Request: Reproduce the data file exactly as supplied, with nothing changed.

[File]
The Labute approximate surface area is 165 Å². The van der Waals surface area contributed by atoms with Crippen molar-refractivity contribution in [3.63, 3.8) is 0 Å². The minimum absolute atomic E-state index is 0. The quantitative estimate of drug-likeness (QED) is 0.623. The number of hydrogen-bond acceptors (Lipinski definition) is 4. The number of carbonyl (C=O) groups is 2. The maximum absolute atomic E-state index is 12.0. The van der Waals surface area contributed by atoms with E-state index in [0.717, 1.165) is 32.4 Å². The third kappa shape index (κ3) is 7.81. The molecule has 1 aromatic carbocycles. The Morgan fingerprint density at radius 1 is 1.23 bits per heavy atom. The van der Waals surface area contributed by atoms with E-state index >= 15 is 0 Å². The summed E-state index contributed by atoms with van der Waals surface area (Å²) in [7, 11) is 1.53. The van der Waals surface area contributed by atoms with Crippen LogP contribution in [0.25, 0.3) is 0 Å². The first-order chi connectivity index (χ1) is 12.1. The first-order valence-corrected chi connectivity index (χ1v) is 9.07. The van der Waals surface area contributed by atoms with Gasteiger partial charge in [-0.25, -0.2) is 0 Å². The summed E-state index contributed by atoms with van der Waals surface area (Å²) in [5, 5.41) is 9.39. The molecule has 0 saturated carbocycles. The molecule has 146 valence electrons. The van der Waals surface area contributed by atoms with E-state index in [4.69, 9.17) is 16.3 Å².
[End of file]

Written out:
The Labute approximate surface area is 165 Å². The van der Waals surface area contributed by atoms with Crippen molar-refractivity contribution in [3.63, 3.8) is 0 Å². The minimum absolute atomic E-state index is 0. The quantitative estimate of drug-likeness (QED) is 0.623. The number of hydrogen-bond acceptors (Lipinski definition) is 4. The number of carbonyl (C=O) groups is 2. The maximum absolute atomic E-state index is 12.0. The van der Waals surface area contributed by atoms with E-state index in [0.717, 1.165) is 32.4 Å². The third kappa shape index (κ3) is 7.81. The molecule has 1 aromatic carbocycles. The Morgan fingerprint density at radius 1 is 1.23 bits per heavy atom. The van der Waals surface area contributed by atoms with E-state index >= 15 is 0 Å². The summed E-state index contributed by atoms with van der Waals surface area (Å²) in [7, 11) is 1.53. The van der Waals surface area contributed by atoms with Crippen LogP contribution in [0.25, 0.3) is 0 Å². The first-order chi connectivity index (χ1) is 12.1. The first-order valence-corrected chi connectivity index (χ1v) is 9.07. The van der Waals surface area contributed by atoms with Gasteiger partial charge in [-0.25, -0.2) is 0 Å². The summed E-state index contributed by atoms with van der Waals surface area (Å²) in [5, 5.41) is 9.39. The molecule has 0 saturated carbocycles. The molecule has 146 valence electrons. The van der Waals surface area contributed by atoms with E-state index in [4.69, 9.17) is 16.3 Å².